CKD affects mortality in TAVI patients

Aortic stenosis (AS) is the most frequent type of valvular heart disease in Europe and North America. It primarily presents as calcific AS in old people (2–7% of the population > 65 years). Calcific AS is a chronic, progressive disease. During a long latent period, patients remain asymptomatic. Sudden cardiac death is a frequent cause of death in symptomatic patients but appears to be rare in the truly asymptomatic (less than 1% per year), even in very severe AS. As soon as symptoms occur, the prognosis of severe AS is dismal, with majority of patients dying within 5 years. Unfortunately, AS cannot be effectively treated with medical therapy, therefore the only therapy is the valve replacement.

aortic stenosis and transcatheter aortic valve implantation

Fig. 1. Cartoon of the aortic stenosis and transcatheter aortic valve implantation.

For many years, surgical aortic valve replacement (SAVR) has been the solely option for patients with severe AS. SAVR requires an open-heart procedure with a “sternotomy”, in which the chest is surgically separated (open) for the procedure. However, this strategy is invasive, and cannot be offered to all patients with AS due to their advanced age and presence of other diseases that make them inoperable or at high-risk for surgery.

In the last decade, the transcatheter aortic valve implantation (TAVI) has demonstrated to be a valid alternative to SAVR for those patients deemed inoperable or at high risk for SAVR. This minimally invasive surgical procedure repairs the valve without removing the old, damaged valve. TAVI delivers a fully collapsible replacement valve to the valve site through a catheter. Once the new valve is expanded, it pushes the old valve leaflets out of the way and the tissue in the replacement valve takes over the job of regulating blood flow. A TAVI procedure is not without risks, but it provides beneficial options to people who may not have been candidates for them a few years ago while also providing the added bonus of a faster recovery in most cases.

Generally, TAVI is performed entering through the femoral artery (transfemoral approach), not requiring a surgical incision in the chest or rarely using a minimally invasive surgical approach with a small incision in the chest and entering through a large artery in the chest or through the tip of the left ventricle (transapical approach) (Fig. 1.).

Patients with chronic kidney disease (CKD) are often delicate due to comorbities and risk of complications. The detrimental impact of pre-procedural CKD on worsening the prognosis of patients undergoing SAVR was well established, but this remained debated in patients undergoing TAVI. In a previous meta-analysis (Gargiulo et al., Circ Cardiovasc Interv 2015) we had demonstrated that CKD (stages 3–5) significantly worsened prognosis (increased early and 1-year mortality, early stroke, acute kidney injury, need for dialysis, and length of hospitalization). For the first time, moderate CKD alone (stage 3) was found to worsen outcomes after TAVI, in opposition to previous studies. Subsequently, new evidence emerged and we updated the meta-analysis focusing specifically on the impact of CKD on mortality. We confirmed that mortality was significantly increased in patients with moderate CKD (6 studies, 6525 patients; Fig. 2, upper panels) as well as in patients with moderate-to-severe CKD (stages 3–5) compared with no-mild CKD (6 studies, 7726 patients; Fig. 2, lower panels).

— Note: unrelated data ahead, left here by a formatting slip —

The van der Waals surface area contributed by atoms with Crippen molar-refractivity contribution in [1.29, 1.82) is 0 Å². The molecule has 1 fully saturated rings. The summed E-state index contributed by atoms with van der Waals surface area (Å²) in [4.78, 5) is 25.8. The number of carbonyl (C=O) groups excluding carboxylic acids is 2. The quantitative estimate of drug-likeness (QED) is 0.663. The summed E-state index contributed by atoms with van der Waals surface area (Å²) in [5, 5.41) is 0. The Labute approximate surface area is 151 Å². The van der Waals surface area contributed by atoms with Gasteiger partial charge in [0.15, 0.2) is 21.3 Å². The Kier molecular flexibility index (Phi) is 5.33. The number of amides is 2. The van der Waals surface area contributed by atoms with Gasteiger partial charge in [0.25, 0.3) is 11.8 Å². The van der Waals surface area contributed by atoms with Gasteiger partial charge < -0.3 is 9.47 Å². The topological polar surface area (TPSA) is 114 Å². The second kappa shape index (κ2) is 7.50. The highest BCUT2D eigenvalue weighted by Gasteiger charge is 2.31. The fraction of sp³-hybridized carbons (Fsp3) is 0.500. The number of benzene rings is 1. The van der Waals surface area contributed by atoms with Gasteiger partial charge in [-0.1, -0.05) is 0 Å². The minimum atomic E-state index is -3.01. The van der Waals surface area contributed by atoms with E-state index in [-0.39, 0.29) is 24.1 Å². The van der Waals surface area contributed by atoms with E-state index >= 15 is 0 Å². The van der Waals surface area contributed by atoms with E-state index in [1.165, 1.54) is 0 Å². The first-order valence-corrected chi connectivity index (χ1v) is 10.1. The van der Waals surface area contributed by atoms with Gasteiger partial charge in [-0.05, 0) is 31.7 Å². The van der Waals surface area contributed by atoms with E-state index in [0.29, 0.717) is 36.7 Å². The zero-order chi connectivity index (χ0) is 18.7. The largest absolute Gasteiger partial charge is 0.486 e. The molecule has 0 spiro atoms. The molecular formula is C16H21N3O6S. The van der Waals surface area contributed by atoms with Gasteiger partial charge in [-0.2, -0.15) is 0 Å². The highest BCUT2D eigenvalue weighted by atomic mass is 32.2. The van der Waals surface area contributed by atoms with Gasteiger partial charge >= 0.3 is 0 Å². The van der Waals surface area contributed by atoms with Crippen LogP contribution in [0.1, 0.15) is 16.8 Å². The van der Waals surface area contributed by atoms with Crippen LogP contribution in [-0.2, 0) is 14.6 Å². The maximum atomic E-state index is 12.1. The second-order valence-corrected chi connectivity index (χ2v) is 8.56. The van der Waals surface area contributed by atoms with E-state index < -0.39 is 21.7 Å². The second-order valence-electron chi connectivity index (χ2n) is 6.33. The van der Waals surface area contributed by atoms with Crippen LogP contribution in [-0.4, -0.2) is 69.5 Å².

Fig. 2. Mortality after TAVI in patients with chronic kidney disease.

In conclusion, these studies are clinically relevant because clearly demonstrate that CKD is associated to increased mortality after TAVI, with the degree of renal dysfunction acting as an independent predictor. Therefore careful stratification and management of these patients should be undertaken in order to prevent complications and improve their prognosis.

Giuseppe Gargiulo and Giovanni Esposito
Division of Cardiology, Department of Advanced Biomedical Sciences
University Federico II of Naples


Impact of moderate preoperative chronic kidney disease on mortality after transcatheter aortic valve implantation.
Gargiulo G, Capodanno D, Sannino A, Perrino C, Capranzano P, Stabile E, Trimarco B, Tamburino C, Esposito G.
Int J Cardiol. 2015


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